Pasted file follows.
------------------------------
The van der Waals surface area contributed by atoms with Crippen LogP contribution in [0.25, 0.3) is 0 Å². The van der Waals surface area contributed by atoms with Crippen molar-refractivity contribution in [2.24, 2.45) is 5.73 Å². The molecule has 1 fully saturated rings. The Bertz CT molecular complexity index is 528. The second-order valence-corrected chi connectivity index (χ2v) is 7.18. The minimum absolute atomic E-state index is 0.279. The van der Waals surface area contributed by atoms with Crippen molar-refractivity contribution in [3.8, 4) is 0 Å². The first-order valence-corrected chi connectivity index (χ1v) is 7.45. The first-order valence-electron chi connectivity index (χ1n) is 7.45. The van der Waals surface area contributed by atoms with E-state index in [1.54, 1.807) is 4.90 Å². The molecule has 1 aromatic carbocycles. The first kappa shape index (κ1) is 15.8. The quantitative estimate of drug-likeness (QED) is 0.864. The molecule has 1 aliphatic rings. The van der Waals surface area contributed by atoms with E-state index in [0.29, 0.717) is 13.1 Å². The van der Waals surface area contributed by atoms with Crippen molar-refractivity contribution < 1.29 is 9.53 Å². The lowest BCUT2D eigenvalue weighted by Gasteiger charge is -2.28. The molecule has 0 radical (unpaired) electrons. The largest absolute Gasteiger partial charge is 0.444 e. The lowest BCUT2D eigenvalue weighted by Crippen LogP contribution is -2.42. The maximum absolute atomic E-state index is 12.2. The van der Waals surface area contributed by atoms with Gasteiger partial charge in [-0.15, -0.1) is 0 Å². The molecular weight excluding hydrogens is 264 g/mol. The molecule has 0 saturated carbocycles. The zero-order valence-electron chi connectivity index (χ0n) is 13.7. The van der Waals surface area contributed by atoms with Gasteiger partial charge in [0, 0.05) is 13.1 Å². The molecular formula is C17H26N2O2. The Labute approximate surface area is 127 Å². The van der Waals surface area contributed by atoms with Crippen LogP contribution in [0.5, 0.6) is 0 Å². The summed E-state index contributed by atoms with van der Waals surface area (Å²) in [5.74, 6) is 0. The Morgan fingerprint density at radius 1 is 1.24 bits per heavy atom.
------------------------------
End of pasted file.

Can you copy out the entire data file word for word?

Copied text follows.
The van der Waals surface area contributed by atoms with Crippen LogP contribution in [0.25, 0.3) is 0 Å². The van der Waals surface area contributed by atoms with Crippen molar-refractivity contribution in [2.24, 2.45) is 5.73 Å². The molecule has 1 fully saturated rings. The Bertz CT molecular complexity index is 528. The second-order valence-corrected chi connectivity index (χ2v) is 7.18. The minimum absolute atomic E-state index is 0.279. The van der Waals surface area contributed by atoms with Crippen molar-refractivity contribution in [3.8, 4) is 0 Å². The first-order valence-corrected chi connectivity index (χ1v) is 7.45. The first-order valence-electron chi connectivity index (χ1n) is 7.45. The van der Waals surface area contributed by atoms with E-state index in [1.54, 1.807) is 4.90 Å². The molecule has 1 aromatic carbocycles. The first kappa shape index (κ1) is 15.8. The quantitative estimate of drug-likeness (QED) is 0.864. The molecule has 1 aliphatic rings. The van der Waals surface area contributed by atoms with E-state index in [0.29, 0.717) is 13.1 Å². The van der Waals surface area contributed by atoms with Crippen molar-refractivity contribution < 1.29 is 9.53 Å². The lowest BCUT2D eigenvalue weighted by Gasteiger charge is -2.28. The molecule has 0 radical (unpaired) electrons. The largest absolute Gasteiger partial charge is 0.444 e. The lowest BCUT2D eigenvalue weighted by Crippen LogP contribution is -2.42. The maximum absolute atomic E-state index is 12.2. The van der Waals surface area contributed by atoms with Gasteiger partial charge in [-0.15, -0.1) is 0 Å². The molecular weight excluding hydrogens is 264 g/mol. The molecule has 0 saturated carbocycles. The zero-order valence-electron chi connectivity index (χ0n) is 13.7. The van der Waals surface area contributed by atoms with Gasteiger partial charge in [0, 0.05) is 13.1 Å². The molecular formula is C17H26N2O2. The Labute approximate surface area is 127 Å². The van der Waals surface area contributed by atoms with Crippen LogP contribution in [0.5, 0.6) is 0 Å². The summed E-state index contributed by atoms with van der Waals surface area (Å²) in [5.74, 6) is 0. The Morgan fingerprint density at radius 1 is 1.24 bits per heavy atom.